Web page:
Workers at one of only two unionized Apple stores in the country are in the throes of contract negotiation. One of the many ideas on the table: introducing the option to tip into customer transactions.
Employees at an Apple Store at the Towson Town Center mall, just north of Baltimore, Maryland, successfully unionized with the International Association of Machinists and Aerospace Workers back in January. They were the first Apple retail employees to do so—despite the company’s union-busting efforts elsewhere. Now, those ~100 staff members are in talks with the tech giant to try to establish new workplace protections and benefits for themselves.
So far, Apple has tentatively agreed to improve the process for fixing flawed paychecks, update its nondiscrimination policy, create a new health and safety committee, and commit to rehiring employees laid off from other store locations. Yet the buck doesn’t stop there.
In the workers’ most recent contract proposal, they’ve asked for numerous changes. The employees are requesting wage increases up to 10%, more paid holidays including Black Friday, higher overtime pay, two weeks of severance per year employed, extended bereavement leave, more paid time off dependent on an employee’s number of years working at the store, and other policy adjustments according to an extended tweet thread from the union and a Wednesday report from Bloomberg.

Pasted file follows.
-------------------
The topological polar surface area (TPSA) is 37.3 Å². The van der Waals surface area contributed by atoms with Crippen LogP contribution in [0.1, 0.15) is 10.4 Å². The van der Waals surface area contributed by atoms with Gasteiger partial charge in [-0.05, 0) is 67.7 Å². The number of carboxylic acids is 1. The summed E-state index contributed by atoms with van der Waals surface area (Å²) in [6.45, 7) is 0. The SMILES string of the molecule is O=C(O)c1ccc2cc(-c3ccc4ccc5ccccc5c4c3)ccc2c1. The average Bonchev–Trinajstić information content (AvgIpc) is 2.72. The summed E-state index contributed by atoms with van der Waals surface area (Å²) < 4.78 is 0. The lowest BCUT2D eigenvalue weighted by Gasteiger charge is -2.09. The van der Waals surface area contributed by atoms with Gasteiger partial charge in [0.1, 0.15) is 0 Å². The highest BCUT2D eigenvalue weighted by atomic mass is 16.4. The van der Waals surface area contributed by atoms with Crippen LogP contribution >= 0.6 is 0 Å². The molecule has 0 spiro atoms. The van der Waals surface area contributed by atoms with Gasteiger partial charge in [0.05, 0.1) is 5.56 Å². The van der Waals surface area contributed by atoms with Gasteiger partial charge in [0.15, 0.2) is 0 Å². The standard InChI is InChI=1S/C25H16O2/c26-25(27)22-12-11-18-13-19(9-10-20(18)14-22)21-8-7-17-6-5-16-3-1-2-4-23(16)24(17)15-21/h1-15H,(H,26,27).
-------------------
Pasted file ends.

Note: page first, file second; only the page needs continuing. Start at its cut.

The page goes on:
Additionally, the workers have proposed bringing a tipping system into the store. Specifically, they’re looking to add the option for customers to tip 3%, 5%, or a custom amount at check-out with credit card transactions. The union’s Twitter account acknowledges the proposal is likely to be “a little controversial.” However, the Coalition of Organized Retail Employees (CORE)—as the union is named—notes that customers regularly try to tip already, without any recourse to do so.
“If a customer insists on leaving you money, as they often do, the money is required to be placed in the safe and goes to the company, not the employees,” CORE wrote in a post. “Though we do not see tips as a major way of generating income we wanted to create an acceptable system that allows the occasional customer the ability to reward our team for their hard work.”
Moreover, CORE described potential tips as a method of “profit-sharing,” and proposed that all tips would be pooled and split among workers in accordance with hours worked. “We understand there are a lot of concerns about the culture of tipping as a whole in the US, but there is currently no other mechanism that would otherwise allow customers to directly thank or contribute to the team that provided them with exceptional service,” the union wrote.
Generally, tipping is uncommon in U.S. retail stores. Though, it’s standard in restaurants, coffee shops, salons, and countless other customer service situations. Apple workers walk the line somewhere between service and retail. Genius Bar employees do offer extensive assistance and instruction to customers through one-on-one appointments. Under Apple’s system, the interaction between workers and customers far exceeds a minute of being wrung up at a register. That doesn’t necessarily mean tipping is the best solution for employees, but it’s easy to see where the idea comes from.
“We realize that this is a negotiation, and these are initial proposals,” the union said in a statement to Bloomberg. “Our goal is and always has been to bring back an acceptable contract for the membership to ratify.” Or, in other words: CORE probably knows it’s not going to get everything its members ask for. The early stages of any negotiation are for aiming high—concessions and compromises come later.